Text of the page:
Another hungry team are 4th seeds Poland, who with Jan-Krzysztof Duda and Radek Wojtaszek on top boards will be hoping to earn Poland their first ever European Team Championship medals. A convincing 3.5:0.5 victory over Sweden included Duda playing his first classical game since winning the World Cup. He crushed now 51-year-old Tiger Hillarp Persson with a classic kingside pawn storm against the Sicilian, though perhaps it was the precision of Jan-Krzysztof’s conversion that was most impressive. 

Tiger has just played a combination to capture the white queen on g2 and is now dreaming of playing with three pawns for a piece. After 27.Rxg2 hxg6 White would be much better anyway, but Duda calmly played the zwischenzug 27.gxh7! instead, leaving the g2-bishop pinned. After 27…Kh8 28.Rxg2 Duda quickly wrapped things up.

The day’s surprises came on tables five and six.

England, bronze medalists in Batumi in 2019, lived to regret resting Mickey Adams for Round 1. Traditionally the job of the player on Board 1 is to play solidly, but Mickey’s replacement Luke McShane instead went for a piece sacrifice on move 11 with 11…Ng4!?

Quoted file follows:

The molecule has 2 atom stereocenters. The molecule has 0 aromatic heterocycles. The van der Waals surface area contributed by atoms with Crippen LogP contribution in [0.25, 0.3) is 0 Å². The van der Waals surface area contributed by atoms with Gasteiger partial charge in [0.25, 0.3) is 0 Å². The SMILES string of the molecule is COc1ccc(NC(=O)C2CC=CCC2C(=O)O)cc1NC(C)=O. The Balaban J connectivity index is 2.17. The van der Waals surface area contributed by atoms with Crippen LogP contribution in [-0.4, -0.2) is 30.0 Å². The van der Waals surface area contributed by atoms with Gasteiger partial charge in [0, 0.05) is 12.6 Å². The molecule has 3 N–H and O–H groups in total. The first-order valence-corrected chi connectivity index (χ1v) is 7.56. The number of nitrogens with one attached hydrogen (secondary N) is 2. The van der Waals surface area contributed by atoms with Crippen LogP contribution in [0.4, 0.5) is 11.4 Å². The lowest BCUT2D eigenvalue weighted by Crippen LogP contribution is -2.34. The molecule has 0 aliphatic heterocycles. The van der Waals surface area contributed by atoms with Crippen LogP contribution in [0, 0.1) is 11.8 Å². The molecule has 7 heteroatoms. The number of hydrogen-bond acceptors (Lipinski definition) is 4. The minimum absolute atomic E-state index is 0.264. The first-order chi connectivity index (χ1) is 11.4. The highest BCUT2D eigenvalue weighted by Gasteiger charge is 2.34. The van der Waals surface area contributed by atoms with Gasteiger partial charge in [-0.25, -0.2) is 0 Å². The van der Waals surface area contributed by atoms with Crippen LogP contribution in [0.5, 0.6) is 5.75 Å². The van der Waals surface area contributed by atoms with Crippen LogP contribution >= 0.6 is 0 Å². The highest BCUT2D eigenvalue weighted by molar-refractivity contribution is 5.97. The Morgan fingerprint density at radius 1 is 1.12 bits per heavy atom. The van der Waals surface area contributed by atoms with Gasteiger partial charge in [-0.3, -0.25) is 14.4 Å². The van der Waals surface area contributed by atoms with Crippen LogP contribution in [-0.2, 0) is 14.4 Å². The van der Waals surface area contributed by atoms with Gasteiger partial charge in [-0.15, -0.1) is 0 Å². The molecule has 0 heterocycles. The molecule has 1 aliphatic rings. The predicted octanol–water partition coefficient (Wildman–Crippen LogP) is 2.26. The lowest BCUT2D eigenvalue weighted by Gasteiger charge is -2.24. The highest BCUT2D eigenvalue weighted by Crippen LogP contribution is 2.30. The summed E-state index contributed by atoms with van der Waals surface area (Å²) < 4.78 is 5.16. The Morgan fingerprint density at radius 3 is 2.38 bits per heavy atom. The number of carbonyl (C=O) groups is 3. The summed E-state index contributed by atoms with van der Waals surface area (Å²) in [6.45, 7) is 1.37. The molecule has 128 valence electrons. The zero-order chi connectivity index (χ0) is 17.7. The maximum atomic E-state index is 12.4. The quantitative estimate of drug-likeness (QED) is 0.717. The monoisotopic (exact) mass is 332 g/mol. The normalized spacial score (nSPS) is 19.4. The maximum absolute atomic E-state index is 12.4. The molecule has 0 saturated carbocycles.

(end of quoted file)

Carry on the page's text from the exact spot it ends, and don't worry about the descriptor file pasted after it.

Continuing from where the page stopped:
12.h3 was met by 12…Qg6, which must have been the plan, since if the knight simply retreats Black gets bulldozed off the board by the advancing white pawns. After 13.hxg4 Black certainly did get some compensation, but in the end the piece proved too much. 

It was a great day for Johan-Sebastian, who’s had a very hard time off and on the board recently.

Gawain Jones overcame Frode Urkedal in a tricky endgame, but England lost 1.5:0.5 on the bottom two boards, with the key being a miss for David Howell after his Grand Swiss heroics. He’d already weakened a position which should have been a fortress, when he missed a chance for a last reprieve.

37…Rxa3! would have saved the day, since White has nothing better than 38.bxa3 Rb1+ and David would pick up the queen on e1. Instead after 37…Kh7 there was no way back, with Lars Hauge finding the most forceful sequence 38.g6+! Bxg6 39.Qh4+! Kg8 40.Rg5! and 40…Rxa3 now ran into 41.Rxg6 Ra1+ 42.Kd2 Qf5 43.Qd8+ Kh7.

A draw by repetition? No! Lars played 44.Rh6+! gxh6 45.Qh8+ Kg6 46.Rg2+ Kh5